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Derek Chamberlain recently joined the South Australian branch. Here, they share their pathway to editing, their biggest challenges and why IPEd membership feels like hope.  

My name is Derek Chamberlain. I’m originally from Adelaide but have been living in Hokkaido, Japan, for the last 30 years. I’m an ESL teacher, teaching oral communication and writing, but I’ve freelanced as a writer, copyeditor and proofreader as well.

I got my start editing, as I’m sure most people do, by having friends and acquaintances ask for help. Most of my work has been on translations, or English texts written by Japanese writers, mostly medical or legal research papers. Structural and copyediting are also large parts of my job teaching writing skills. What attracts me to editing is helping people express themselves, their thoughts and ideas, in a way that effectively connects to their intended audience.

I recently decided that I wanted to move away from teaching and focus on editing more, a decision prompted by Covid, the tanking of the Japanese economy and the loss of my business. I decided I needed to diversify my income. Expanding into a field that isn’t limited by national borders seemed like a good idea.

As part of that movement towards location independence, I want to move into editing fiction. There are many very good writers in the self-publishing sphere, but even among those writers, it is not uncommon to come across flaws that could have been avoided with an extra editing pass. I’d love to be able to help those writers polish their books.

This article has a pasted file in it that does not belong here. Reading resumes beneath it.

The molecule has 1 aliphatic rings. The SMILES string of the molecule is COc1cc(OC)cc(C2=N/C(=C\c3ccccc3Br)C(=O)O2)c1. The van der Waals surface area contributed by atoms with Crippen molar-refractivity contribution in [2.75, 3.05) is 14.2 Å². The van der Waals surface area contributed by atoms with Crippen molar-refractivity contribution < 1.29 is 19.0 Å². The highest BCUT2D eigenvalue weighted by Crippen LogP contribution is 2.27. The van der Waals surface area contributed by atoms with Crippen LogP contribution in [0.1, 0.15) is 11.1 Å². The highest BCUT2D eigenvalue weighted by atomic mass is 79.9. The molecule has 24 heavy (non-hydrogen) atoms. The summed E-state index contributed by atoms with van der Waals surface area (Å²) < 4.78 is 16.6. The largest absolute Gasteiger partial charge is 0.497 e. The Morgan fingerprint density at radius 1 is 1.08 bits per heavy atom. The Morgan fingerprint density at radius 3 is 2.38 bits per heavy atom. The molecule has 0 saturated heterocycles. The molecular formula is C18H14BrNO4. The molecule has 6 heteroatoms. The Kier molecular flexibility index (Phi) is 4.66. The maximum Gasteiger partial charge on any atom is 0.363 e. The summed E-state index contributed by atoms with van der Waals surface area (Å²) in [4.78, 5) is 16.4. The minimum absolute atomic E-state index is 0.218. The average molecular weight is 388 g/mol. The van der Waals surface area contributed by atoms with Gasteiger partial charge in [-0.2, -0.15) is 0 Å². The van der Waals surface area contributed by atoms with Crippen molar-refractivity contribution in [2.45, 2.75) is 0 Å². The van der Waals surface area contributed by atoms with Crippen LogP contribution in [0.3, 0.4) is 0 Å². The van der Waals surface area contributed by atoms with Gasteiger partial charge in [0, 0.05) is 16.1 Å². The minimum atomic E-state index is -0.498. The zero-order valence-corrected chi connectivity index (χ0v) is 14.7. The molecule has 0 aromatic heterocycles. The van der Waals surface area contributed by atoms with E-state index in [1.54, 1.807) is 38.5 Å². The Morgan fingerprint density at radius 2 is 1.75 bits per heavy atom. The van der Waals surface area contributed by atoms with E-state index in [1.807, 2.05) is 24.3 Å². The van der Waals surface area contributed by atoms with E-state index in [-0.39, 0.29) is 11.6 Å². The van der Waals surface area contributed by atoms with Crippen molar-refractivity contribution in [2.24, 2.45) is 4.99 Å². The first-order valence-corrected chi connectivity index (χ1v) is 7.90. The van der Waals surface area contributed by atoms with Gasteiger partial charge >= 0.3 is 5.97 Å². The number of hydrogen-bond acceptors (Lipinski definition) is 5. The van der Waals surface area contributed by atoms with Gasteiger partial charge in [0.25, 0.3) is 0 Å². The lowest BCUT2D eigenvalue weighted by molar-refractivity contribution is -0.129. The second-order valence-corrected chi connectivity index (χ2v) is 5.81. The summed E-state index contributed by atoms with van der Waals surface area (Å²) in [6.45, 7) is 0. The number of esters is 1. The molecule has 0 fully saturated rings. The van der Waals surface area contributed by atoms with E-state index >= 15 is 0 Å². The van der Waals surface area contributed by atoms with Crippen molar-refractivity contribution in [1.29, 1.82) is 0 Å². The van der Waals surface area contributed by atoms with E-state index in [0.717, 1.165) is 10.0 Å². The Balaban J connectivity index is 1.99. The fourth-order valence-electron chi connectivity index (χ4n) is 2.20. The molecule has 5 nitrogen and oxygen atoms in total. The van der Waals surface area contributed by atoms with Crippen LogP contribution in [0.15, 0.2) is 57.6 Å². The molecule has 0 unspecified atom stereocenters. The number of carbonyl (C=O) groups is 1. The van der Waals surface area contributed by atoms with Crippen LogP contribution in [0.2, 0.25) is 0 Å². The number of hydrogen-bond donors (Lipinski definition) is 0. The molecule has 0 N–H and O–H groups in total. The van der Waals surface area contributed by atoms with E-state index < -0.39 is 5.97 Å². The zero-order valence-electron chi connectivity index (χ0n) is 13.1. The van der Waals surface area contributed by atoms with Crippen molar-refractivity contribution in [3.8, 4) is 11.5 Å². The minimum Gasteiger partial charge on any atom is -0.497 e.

I think the most challenging aspect of the job so far has been staying up to date with all the different style manuals currently in use, and with the different specialist dictionaries. As an occasional freelancer, it has been difficult to justify the large outlays of cash necessary to access all the manuals and dictionaries needed.

Offering services online, it often seems like everyone wants you to be an expert in every style, or in the one style that you don’t know, and only those with accreditation in a particular style can escape the race to the bottom on the freelancing marketplaces.

Style manuals outline best usage while online courses can teach you the basics, which is why I’m back at university after all these years taking a course in professional writing and editing. Given the chance, though, I would love to work with a mentor. Mentors, I believe, show you how to put all the theory and knowledge into practice. It’s the difference between reading a recipe and having a chef walk you through it, explaining why the recipe asks you to do things a particular way.

I’m brand new to IPEd, so I’m not yet sure what I’m going to like most about being a member. At present, I’d say that membership feels like a step towards hope. Membership gives access to training, to accreditation and to making connections, all of which can provide opportunities for growth, future employment and new friendships.

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